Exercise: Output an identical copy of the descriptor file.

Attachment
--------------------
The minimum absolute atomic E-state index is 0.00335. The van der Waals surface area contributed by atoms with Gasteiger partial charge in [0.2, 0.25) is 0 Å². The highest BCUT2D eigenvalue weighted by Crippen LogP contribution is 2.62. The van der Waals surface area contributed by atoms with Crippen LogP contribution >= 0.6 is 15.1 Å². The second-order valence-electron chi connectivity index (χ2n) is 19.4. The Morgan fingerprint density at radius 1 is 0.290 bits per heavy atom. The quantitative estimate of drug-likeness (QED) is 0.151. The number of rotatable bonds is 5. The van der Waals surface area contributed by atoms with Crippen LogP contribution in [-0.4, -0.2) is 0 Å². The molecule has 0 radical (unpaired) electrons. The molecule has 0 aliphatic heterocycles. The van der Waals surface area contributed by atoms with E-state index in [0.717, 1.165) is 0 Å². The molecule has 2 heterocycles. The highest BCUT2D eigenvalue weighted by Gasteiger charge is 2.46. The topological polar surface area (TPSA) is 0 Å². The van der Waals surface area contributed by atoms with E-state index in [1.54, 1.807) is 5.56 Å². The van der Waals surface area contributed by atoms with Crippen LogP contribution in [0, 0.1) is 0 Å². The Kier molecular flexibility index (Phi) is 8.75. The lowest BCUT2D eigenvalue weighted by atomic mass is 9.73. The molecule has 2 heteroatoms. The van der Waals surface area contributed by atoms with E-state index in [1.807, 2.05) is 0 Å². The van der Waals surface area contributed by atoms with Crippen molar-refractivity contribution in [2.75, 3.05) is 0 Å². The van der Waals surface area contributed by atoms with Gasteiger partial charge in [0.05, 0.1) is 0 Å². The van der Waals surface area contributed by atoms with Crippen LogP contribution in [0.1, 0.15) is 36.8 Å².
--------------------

The minimum absolute atomic E-state index is 0.00335. The van der Waals surface area contributed by atoms with Gasteiger partial charge in [0.2, 0.25) is 0 Å². The highest BCUT2D eigenvalue weighted by Crippen LogP contribution is 2.62. The van der Waals surface area contributed by atoms with Crippen LogP contribution >= 0.6 is 15.1 Å². The second-order valence-electron chi connectivity index (χ2n) is 19.4. The Morgan fingerprint density at radius 1 is 0.290 bits per heavy atom. The quantitative estimate of drug-likeness (QED) is 0.151. The number of rotatable bonds is 5. The van der Waals surface area contributed by atoms with Crippen LogP contribution in [-0.4, -0.2) is 0 Å². The molecule has 0 radical (unpaired) electrons. The molecule has 0 aliphatic heterocycles. The van der Waals surface area contributed by atoms with E-state index in [0.717, 1.165) is 0 Å². The molecule has 2 heterocycles. The highest BCUT2D eigenvalue weighted by Gasteiger charge is 2.46. The topological polar surface area (TPSA) is 0 Å². The van der Waals surface area contributed by atoms with E-state index in [1.54, 1.807) is 5.56 Å². The van der Waals surface area contributed by atoms with Crippen LogP contribution in [0, 0.1) is 0 Å². The Kier molecular flexibility index (Phi) is 8.75. The lowest BCUT2D eigenvalue weighted by atomic mass is 9.73. The molecule has 2 heteroatoms. The van der Waals surface area contributed by atoms with E-state index in [1.807, 2.05) is 0 Å². The van der Waals surface area contributed by atoms with Crippen molar-refractivity contribution in [2.75, 3.05) is 0 Å². The van der Waals surface area contributed by atoms with Gasteiger partial charge in [0.05, 0.1) is 0 Å². The van der Waals surface area contributed by atoms with Crippen LogP contribution in [0.1, 0.15) is 36.8 Å².